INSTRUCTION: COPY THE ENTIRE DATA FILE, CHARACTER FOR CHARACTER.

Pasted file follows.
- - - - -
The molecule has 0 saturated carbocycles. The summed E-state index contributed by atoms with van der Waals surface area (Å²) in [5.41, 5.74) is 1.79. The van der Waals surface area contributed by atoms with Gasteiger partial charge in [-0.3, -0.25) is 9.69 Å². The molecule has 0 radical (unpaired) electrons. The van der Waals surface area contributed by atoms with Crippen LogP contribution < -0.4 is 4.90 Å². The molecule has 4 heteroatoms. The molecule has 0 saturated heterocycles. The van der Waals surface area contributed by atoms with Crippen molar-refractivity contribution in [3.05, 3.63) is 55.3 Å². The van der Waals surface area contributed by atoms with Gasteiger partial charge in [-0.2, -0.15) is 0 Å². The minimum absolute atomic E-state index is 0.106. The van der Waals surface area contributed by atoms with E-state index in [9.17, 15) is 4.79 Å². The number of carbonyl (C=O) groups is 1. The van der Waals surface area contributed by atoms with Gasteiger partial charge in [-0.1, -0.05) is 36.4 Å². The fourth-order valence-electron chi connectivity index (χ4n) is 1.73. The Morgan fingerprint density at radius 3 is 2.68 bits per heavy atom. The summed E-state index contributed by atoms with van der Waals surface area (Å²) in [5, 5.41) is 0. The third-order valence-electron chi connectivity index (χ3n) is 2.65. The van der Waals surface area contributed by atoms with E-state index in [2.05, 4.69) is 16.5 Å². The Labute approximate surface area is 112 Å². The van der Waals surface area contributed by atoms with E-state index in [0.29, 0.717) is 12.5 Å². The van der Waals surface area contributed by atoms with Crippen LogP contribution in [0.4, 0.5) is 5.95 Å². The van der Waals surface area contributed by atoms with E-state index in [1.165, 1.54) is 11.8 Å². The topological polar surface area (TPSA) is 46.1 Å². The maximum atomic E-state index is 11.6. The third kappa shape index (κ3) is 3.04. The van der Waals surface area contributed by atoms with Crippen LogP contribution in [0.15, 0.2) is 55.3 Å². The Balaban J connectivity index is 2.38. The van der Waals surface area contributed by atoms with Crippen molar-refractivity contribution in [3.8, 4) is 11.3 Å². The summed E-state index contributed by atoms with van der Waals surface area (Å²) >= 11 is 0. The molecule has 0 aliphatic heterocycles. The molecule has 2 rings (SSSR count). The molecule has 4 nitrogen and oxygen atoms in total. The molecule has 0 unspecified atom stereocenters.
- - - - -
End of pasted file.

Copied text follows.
The molecule has 0 saturated carbocycles. The summed E-state index contributed by atoms with van der Waals surface area (Å²) in [5.41, 5.74) is 1.79. The van der Waals surface area contributed by atoms with Gasteiger partial charge in [-0.3, -0.25) is 9.69 Å². The molecule has 0 radical (unpaired) electrons. The van der Waals surface area contributed by atoms with Crippen LogP contribution < -0.4 is 4.90 Å². The molecule has 4 heteroatoms. The molecule has 0 saturated heterocycles. The van der Waals surface area contributed by atoms with Crippen molar-refractivity contribution in [3.05, 3.63) is 55.3 Å². The van der Waals surface area contributed by atoms with Gasteiger partial charge in [-0.2, -0.15) is 0 Å². The minimum absolute atomic E-state index is 0.106. The van der Waals surface area contributed by atoms with E-state index in [9.17, 15) is 4.79 Å². The number of carbonyl (C=O) groups is 1. The van der Waals surface area contributed by atoms with Gasteiger partial charge in [-0.1, -0.05) is 36.4 Å². The fourth-order valence-electron chi connectivity index (χ4n) is 1.73. The Morgan fingerprint density at radius 3 is 2.68 bits per heavy atom. The summed E-state index contributed by atoms with van der Waals surface area (Å²) in [5, 5.41) is 0. The third-order valence-electron chi connectivity index (χ3n) is 2.65. The van der Waals surface area contributed by atoms with E-state index in [2.05, 4.69) is 16.5 Å². The Labute approximate surface area is 112 Å². The van der Waals surface area contributed by atoms with E-state index in [0.29, 0.717) is 12.5 Å². The van der Waals surface area contributed by atoms with Crippen LogP contribution in [0.4, 0.5) is 5.95 Å². The van der Waals surface area contributed by atoms with E-state index in [1.165, 1.54) is 11.8 Å². The topological polar surface area (TPSA) is 46.1 Å². The maximum atomic E-state index is 11.6. The third kappa shape index (κ3) is 3.04. The van der Waals surface area contributed by atoms with Crippen LogP contribution in [0.15, 0.2) is 55.3 Å². The Balaban J connectivity index is 2.38. The van der Waals surface area contributed by atoms with Crippen molar-refractivity contribution in [3.8, 4) is 11.3 Å². The summed E-state index contributed by atoms with van der Waals surface area (Å²) >= 11 is 0. The molecule has 0 aliphatic heterocycles. The molecule has 2 rings (SSSR count). The molecule has 4 nitrogen and oxygen atoms in total. The molecule has 0 unspecified atom stereocenters.